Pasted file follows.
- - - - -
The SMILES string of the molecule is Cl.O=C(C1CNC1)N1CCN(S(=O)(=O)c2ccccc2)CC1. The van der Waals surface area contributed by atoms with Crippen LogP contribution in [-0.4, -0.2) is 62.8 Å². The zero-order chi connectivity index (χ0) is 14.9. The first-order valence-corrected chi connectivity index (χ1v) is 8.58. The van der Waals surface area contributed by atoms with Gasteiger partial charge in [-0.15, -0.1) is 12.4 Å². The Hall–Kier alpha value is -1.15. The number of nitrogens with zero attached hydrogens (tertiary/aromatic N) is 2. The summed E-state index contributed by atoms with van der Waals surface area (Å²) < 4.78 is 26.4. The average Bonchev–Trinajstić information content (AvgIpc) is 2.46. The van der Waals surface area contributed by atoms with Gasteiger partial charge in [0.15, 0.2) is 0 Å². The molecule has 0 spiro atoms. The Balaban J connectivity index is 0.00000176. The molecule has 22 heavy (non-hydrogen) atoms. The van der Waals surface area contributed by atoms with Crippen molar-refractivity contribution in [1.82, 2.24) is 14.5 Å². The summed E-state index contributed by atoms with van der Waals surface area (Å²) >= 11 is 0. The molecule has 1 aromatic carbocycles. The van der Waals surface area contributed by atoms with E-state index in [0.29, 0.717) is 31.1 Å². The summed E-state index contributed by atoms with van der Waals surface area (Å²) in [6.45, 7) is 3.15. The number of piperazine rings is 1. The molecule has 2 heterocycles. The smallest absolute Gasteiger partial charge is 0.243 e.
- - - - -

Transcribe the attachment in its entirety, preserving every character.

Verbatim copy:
The SMILES string of the molecule is Cl.O=C(C1CNC1)N1CCN(S(=O)(=O)c2ccccc2)CC1. The van der Waals surface area contributed by atoms with Crippen LogP contribution in [-0.4, -0.2) is 62.8 Å². The zero-order chi connectivity index (χ0) is 14.9. The first-order valence-corrected chi connectivity index (χ1v) is 8.58. The van der Waals surface area contributed by atoms with Gasteiger partial charge in [-0.15, -0.1) is 12.4 Å². The Hall–Kier alpha value is -1.15. The number of nitrogens with zero attached hydrogens (tertiary/aromatic N) is 2. The summed E-state index contributed by atoms with van der Waals surface area (Å²) < 4.78 is 26.4. The average Bonchev–Trinajstić information content (AvgIpc) is 2.46. The van der Waals surface area contributed by atoms with Gasteiger partial charge in [0.15, 0.2) is 0 Å². The molecule has 0 spiro atoms. The Balaban J connectivity index is 0.00000176. The molecule has 22 heavy (non-hydrogen) atoms. The van der Waals surface area contributed by atoms with Crippen molar-refractivity contribution in [1.82, 2.24) is 14.5 Å². The summed E-state index contributed by atoms with van der Waals surface area (Å²) >= 11 is 0. The molecule has 1 aromatic carbocycles. The van der Waals surface area contributed by atoms with E-state index in [0.29, 0.717) is 31.1 Å². The summed E-state index contributed by atoms with van der Waals surface area (Å²) in [6.45, 7) is 3.15. The number of piperazine rings is 1. The molecule has 2 heterocycles. The smallest absolute Gasteiger partial charge is 0.243 e.